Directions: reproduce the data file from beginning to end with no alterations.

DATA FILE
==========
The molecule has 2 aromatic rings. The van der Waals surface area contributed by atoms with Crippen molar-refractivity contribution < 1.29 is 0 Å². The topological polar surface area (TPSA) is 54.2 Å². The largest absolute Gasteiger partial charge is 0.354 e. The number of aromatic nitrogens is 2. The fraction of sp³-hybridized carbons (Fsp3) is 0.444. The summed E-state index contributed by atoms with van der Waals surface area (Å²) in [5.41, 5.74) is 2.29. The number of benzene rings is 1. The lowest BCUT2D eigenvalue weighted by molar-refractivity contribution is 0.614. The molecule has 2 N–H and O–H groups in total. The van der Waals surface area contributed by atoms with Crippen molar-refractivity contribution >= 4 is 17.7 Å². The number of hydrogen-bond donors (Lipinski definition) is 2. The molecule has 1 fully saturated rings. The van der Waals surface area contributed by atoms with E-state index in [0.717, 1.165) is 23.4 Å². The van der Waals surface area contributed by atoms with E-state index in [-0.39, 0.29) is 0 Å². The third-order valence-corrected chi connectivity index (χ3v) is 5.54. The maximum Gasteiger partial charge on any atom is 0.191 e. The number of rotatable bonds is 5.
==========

The molecule has 2 aromatic rings. The van der Waals surface area contributed by atoms with Crippen molar-refractivity contribution < 1.29 is 0 Å². The topological polar surface area (TPSA) is 54.2 Å². The largest absolute Gasteiger partial charge is 0.354 e. The number of aromatic nitrogens is 2. The fraction of sp³-hybridized carbons (Fsp3) is 0.444. The summed E-state index contributed by atoms with van der Waals surface area (Å²) in [5.41, 5.74) is 2.29. The number of benzene rings is 1. The lowest BCUT2D eigenvalue weighted by molar-refractivity contribution is 0.614. The molecule has 2 N–H and O–H groups in total. The van der Waals surface area contributed by atoms with Crippen molar-refractivity contribution >= 4 is 17.7 Å². The number of hydrogen-bond donors (Lipinski definition) is 2. The molecule has 1 fully saturated rings. The van der Waals surface area contributed by atoms with E-state index in [0.717, 1.165) is 23.4 Å². The van der Waals surface area contributed by atoms with E-state index in [-0.39, 0.29) is 0 Å². The third-order valence-corrected chi connectivity index (χ3v) is 5.54. The maximum Gasteiger partial charge on any atom is 0.191 e. The number of rotatable bonds is 5.